Meet the team

Here are a few of the current members of the department who teach on this course:

  • Suzanne_Schwarz

    Prof. Suzanne Schwarz

    Suzanne Schwarz’s teaching at the University of Worcester focuses on the transatlantic slave trade and West Africa in the eighteenth and nineteenth centuries. She also focuses on developing historical research skills for students through the study of regional and local history. She was the recipient of two student-led teaching awards in 2013 and 2014. Suzanne’s most recent publication is Suzanne Schwarz and Paul E. Lovejoy (eds.) Slavery, Abolition and the Transition to Colonialism in Sierra Leone (Trenton, NJ: Africa World Press: 2015).

  • darren-oldridge-humanities-university-worcester

    Prof. Darren Oldridge

    Darren Oldridge is a specialist in early modern religious history, with a particular interest in witchcraft and the Devil. He has published widely in this area: his most recent books are The Supernatural in Tudor and Stuart England (Routledge: 2016), The Devil: A Very Short Introduction (Oxford University Press 2012), The Devil in Tudor and Stuart England (2nd edition: History Press 2010) and, as editor, The Witchcraft Reader (2nd edition: Routledge 2008).

    At Worcester Darren teaches modules that reflect these interests, including ‘Religion and Society in England’ and ‘Witchcraft and the Devil’.  He has also worked on the history of media and sexuality, and teaches modules in these fields.  More broadly, he is interested in the interdisciplinary study of the concept of evil, including its treatment in theology, poetry and film.



  • professor-maggie-andrew-university-worcester

    Professor Maggie Andrews

    Professor Maggie Andrews is a cultural historian whose work covers the social and cultural history of twentieth century Britain and the representation of that history within popular culture. She was a lead expert on the BBC’s Home Front series, marking the centenary of WWI, and has spoken extensively at high profile conferences and across a host of radio and television channels on this topic, particularly exploring evacuations and the role of women.


Where could it take you?

Volunteering/Work Experience
During your time at Worcester you will have the opportunity to take part in subject-related work experience and volunteering activities. In Year 2 you can choose to take a History work experience module, and volunteering opportunities with local and regional historical organisations are regularly publicised to all History students.

Career Opportunities
The study of History equips you with a wide range of 'transferable skills' which will serve you well in subsequent paid employment.        

The course prepares you successfully to undertake further training or post-graduate research and to work in a range of areas including:

  • Law and policing
  • Accountancy and financial services
  • Media and marketing
  • Historical research and heritage industries
  • Hospitality and retail management
  • Public service and administration
  • Teaching and social work.

Thus, History remains an attractive and personally satisfying degree to study, with a strong track record of supporting graduate employability in a range of professional, managerial, administrative and media-related careers. A letter written by an employer to a national newspaper highlights the value of a History degree in the modern workplace:


Request or download a prospectus

Request now


How much will it cost?

Full-time tuition fees

UK and EU students

The standard annual fee for full-time UK and EU students enrolling in 2016 is £9,000 per year.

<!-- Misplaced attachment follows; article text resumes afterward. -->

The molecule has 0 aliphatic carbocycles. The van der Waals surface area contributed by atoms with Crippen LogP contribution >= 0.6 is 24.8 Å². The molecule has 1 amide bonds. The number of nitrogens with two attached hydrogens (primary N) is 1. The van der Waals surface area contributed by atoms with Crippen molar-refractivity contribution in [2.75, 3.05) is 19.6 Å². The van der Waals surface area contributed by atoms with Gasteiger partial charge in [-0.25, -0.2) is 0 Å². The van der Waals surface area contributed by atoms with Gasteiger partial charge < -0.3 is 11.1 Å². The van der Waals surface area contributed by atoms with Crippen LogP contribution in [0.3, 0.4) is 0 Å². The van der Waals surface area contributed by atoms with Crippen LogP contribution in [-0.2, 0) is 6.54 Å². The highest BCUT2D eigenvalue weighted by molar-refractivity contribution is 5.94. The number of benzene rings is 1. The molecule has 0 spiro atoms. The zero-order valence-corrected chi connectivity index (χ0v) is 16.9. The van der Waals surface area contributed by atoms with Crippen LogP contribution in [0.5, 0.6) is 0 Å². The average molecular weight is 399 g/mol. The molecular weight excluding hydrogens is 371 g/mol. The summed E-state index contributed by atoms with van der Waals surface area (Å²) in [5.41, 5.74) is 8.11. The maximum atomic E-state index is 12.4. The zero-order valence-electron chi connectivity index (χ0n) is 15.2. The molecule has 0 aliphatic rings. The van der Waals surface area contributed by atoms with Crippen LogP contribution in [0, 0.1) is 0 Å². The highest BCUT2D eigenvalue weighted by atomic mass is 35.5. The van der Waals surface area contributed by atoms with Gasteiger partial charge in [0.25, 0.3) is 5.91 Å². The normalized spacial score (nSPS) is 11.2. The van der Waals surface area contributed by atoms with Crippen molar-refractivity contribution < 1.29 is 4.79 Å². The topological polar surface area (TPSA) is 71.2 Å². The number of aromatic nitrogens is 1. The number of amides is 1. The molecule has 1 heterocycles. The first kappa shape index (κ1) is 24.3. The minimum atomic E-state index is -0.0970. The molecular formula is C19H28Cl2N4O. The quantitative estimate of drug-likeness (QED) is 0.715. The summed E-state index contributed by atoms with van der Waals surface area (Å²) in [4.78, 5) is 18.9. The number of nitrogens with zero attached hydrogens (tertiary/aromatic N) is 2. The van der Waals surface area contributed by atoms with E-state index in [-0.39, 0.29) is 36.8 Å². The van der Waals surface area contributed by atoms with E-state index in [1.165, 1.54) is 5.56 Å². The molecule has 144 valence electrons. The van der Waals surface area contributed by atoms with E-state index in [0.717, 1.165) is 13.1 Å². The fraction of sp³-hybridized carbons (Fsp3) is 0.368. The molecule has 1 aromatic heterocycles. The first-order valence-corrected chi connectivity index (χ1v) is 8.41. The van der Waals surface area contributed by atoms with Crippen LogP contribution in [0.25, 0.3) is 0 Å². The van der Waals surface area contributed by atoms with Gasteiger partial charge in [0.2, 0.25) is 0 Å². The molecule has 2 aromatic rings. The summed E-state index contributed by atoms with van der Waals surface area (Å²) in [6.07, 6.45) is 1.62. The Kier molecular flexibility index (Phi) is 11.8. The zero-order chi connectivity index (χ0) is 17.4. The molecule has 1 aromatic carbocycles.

For more details, please visit our course fees page.

International students

The standard annual fee for full-time international (non-EU) students enrolling in 2016 is £11,400 per year.

For more details, please visit our course fees page.

Part-time tuition fees

UK and EU students

The standard fees for part-time UK and EU students enrolling on this course in 2016 are £1,180 per 15-credit module, £1,575 per 20 credit module and £2,360 per 30-credit module.

For more details, please visit our course fees page.

Additional costs

Every course has day-to-day costs for basic books, stationery, printing and photocopying. The amounts vary between courses.

Visit our Money Advice pages for information on how much you should budget for your course.

Financial support

£1,000 ABB or equivalent scholarships

The University of Worcester offers a £1,000 first-year scholarship to all new undergraduate students to the University who achieve at least ABB at A Level, or the equivalent qualification (such as distinction, distinction, merit at BTEC), and who are responsible for paying their own tuition fees.

For full details visit the scholarships and fee waivers page.

£1,000 academic achievement scholarships

Based solely on academic performance, the University awards up to 100 scholarships of £1,000 each to eligible high-achieving undergraduate students after completion of their first and second year of a degree course, or first year of a foundation degree or HND.

For full details visit the scholarships and fee waivers page.


Finding the right accommodation is paramount to your university experience, and our welcoming student communities are great places to live and study.

We have over 1,000 rooms across our halls, 358 of which were new in 2009. We offer halls of residence to suit every budget and need, from our 'Traditional Hall' at £89 per week to the £145 per week 'En-suite Extra'.

For full details visit our accommodation page.


How do you apply?

Applying through UCAS

Single Honours:
History BA - V100

Joint Honours:
Archaeology & Heritage Studies and History 
BA - NV91 
Creative & Professional Writing and History BA - WV81
English Literature and History 
BA - QV31
Geography and History 
BA - LV71
History and Politics: People & Power 
BA - VL12
History and Sociology 
BA - VL13
Human Geography and History - 7L6V
History and Journalism - 4Q23 

UCAS is the central organisation through which applications are processed for entry onto full-time undergraduate courses in Higher Education in the UK.

Read our How to apply pages for more information on applying and to find out what happens to your application.



Apply now via UCAS

Get in touch

If you have any questions, please get in touch. We're here to help you every step of the way.
Find us on twitter: @uniworchistory

Admissions office

01905 855111  

Admissions tutor

Dr Darren Oldridge
01905  855302